City of Norman sued over mask mandate inside private homes

NORMAN, Okla. (AP) — The leader of a group that tried to recall the mayor of Norman and three city councilors is suing the city over an ordinance requiring masks be worn in private homes if more than 25 people are present.



FILE - In this June 9, 2020 file photo, Norman Mayor Breea Clark listens during a city council meeting in Norman, Okla. The Norman City Council has voted to require masks be worn inside personal homes if more than 25 people are present in an effort to slow the spread of the coronavirus. The council voted 5-3 Tuesday, Sept. 23, 2020, for the ordinance that takes effect immediately and expires Nov. 30, 2020, despite objections from residents that such a requirement violates their constitutional rights. (AP Photo/Sue Ogrocki File)


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FILE – In this June 9, 2020 file photo, Norman Mayor Breea Clark listens during a city council meeting in Norman, Okla. The Norman City Council has voted to require masks be worn inside personal homes if more than 25 people are present in an effort to slow the spread of the coronavirus. The council voted 5-3 Tuesday, Sept. 23, 2020, for the ordinance that takes effect immediately and expires Nov. 30, 2020, despite objections from residents that such a requirement violates their constitutional rights. (AP Photo/Sue Ogrocki File)

The lawsuit filed Thursday by Unite Norman co-founder Sassan Moghadam alleges the Sept. 22

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How Bruce Kenan sued for a tax bargain on his Skaneateles Lake homes; “a slap in everybody else’s face”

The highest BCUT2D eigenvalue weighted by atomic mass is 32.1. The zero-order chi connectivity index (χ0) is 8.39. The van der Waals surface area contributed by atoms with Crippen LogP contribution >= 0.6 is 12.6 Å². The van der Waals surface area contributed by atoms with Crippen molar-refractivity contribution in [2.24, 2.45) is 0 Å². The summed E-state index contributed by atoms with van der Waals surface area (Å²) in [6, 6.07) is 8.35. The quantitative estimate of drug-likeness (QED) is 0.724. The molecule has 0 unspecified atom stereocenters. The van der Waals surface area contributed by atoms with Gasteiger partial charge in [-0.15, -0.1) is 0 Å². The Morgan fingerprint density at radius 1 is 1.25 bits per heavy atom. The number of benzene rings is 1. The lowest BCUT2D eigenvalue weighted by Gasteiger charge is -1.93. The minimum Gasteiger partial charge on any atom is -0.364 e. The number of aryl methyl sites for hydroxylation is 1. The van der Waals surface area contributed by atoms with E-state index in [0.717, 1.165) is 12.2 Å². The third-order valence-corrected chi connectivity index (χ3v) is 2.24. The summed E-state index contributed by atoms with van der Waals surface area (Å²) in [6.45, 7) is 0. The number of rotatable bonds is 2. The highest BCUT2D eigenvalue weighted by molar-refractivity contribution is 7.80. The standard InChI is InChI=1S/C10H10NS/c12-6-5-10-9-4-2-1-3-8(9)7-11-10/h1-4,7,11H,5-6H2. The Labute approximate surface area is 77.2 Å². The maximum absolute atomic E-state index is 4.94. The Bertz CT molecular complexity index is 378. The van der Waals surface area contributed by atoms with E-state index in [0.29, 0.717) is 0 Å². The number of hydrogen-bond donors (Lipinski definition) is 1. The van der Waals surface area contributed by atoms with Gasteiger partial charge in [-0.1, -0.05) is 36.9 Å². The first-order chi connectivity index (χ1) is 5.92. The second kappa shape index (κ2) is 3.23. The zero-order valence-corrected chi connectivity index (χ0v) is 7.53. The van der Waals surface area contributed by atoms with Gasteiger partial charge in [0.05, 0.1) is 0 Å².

In 2018, Skaneateles town officials raised the property tax assessment on Destiny USA partner Bruce Kenan’s two lakefront mansions to $7 million.

Unhappy with that, Kenan went to court and argued that was too high, that they really should be valued at $2.7 million. They settled somewhere in the middle: $4.7 million.

Then, less than a year later, Kenan put the properties up for sale.

Kenan’s asking price? $8.4 million.

That’s three times the amount he argued in court they were worth.

The Kenans are like other wealthy landowners in New York who use their money and lawyers to negotiate more favorable tax bills, town Assessor Michael Maxwell said.

Maxwell said he sees it again and again in Skaneateles and in Lake George, a ritzy Adirondack town where he is also a part-time assessor.

“The whole thing to me is just a slap in everybody else’s face,” Maxwell said.

Kenan’s

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